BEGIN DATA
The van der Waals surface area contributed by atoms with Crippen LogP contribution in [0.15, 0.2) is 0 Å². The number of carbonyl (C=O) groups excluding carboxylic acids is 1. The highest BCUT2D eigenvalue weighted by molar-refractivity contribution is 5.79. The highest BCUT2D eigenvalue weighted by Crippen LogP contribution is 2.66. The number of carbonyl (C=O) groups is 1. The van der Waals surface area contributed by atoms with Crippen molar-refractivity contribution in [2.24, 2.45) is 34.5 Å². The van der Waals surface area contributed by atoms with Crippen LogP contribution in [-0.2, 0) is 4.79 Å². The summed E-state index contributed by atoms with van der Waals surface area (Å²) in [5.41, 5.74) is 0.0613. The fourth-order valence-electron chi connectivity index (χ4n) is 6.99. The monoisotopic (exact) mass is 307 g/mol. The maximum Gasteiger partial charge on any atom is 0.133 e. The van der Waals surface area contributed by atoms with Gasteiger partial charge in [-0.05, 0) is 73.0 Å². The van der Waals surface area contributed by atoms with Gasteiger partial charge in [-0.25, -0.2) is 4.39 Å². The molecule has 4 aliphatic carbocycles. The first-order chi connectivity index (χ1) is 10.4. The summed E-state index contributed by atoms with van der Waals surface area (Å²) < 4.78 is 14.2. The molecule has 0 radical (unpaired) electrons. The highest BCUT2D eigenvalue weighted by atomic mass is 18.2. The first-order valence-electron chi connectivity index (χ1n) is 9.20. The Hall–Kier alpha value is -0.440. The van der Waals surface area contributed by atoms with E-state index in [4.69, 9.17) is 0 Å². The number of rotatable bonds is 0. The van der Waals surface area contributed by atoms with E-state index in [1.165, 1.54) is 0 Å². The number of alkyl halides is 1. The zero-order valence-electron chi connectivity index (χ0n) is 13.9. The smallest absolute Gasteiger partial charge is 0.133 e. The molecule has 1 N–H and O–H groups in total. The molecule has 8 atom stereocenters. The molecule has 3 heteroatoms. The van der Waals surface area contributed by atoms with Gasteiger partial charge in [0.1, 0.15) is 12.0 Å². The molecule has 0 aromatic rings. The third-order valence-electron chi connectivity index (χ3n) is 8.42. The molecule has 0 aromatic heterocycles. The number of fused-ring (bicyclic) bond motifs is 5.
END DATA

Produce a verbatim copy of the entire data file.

The van der Waals surface area contributed by atoms with Crippen LogP contribution in [0.15, 0.2) is 0 Å². The number of carbonyl (C=O) groups excluding carboxylic acids is 1. The highest BCUT2D eigenvalue weighted by molar-refractivity contribution is 5.79. The highest BCUT2D eigenvalue weighted by Crippen LogP contribution is 2.66. The number of carbonyl (C=O) groups is 1. The van der Waals surface area contributed by atoms with Crippen molar-refractivity contribution in [2.24, 2.45) is 34.5 Å². The van der Waals surface area contributed by atoms with Crippen LogP contribution in [-0.2, 0) is 4.79 Å². The summed E-state index contributed by atoms with van der Waals surface area (Å²) in [5.41, 5.74) is 0.0613. The fourth-order valence-electron chi connectivity index (χ4n) is 6.99. The monoisotopic (exact) mass is 307 g/mol. The maximum Gasteiger partial charge on any atom is 0.133 e. The van der Waals surface area contributed by atoms with Gasteiger partial charge in [-0.05, 0) is 73.0 Å². The van der Waals surface area contributed by atoms with Gasteiger partial charge in [-0.25, -0.2) is 4.39 Å². The molecule has 4 aliphatic carbocycles. The first-order chi connectivity index (χ1) is 10.4. The summed E-state index contributed by atoms with van der Waals surface area (Å²) < 4.78 is 14.2. The molecule has 0 radical (unpaired) electrons. The highest BCUT2D eigenvalue weighted by atomic mass is 18.2. The first-order valence-electron chi connectivity index (χ1n) is 9.20. The Hall–Kier alpha value is -0.440. The van der Waals surface area contributed by atoms with E-state index in [4.69, 9.17) is 0 Å². The number of rotatable bonds is 0. The van der Waals surface area contributed by atoms with E-state index in [1.165, 1.54) is 0 Å². The number of alkyl halides is 1. The zero-order valence-electron chi connectivity index (χ0n) is 13.9. The smallest absolute Gasteiger partial charge is 0.133 e. The molecule has 1 N–H and O–H groups in total. The molecule has 8 atom stereocenters. The molecule has 3 heteroatoms. The van der Waals surface area contributed by atoms with Gasteiger partial charge in [0.1, 0.15) is 12.0 Å². The molecule has 0 aromatic rings. The third-order valence-electron chi connectivity index (χ3n) is 8.42. The molecule has 0 aromatic heterocycles. The number of fused-ring (bicyclic) bond motifs is 5.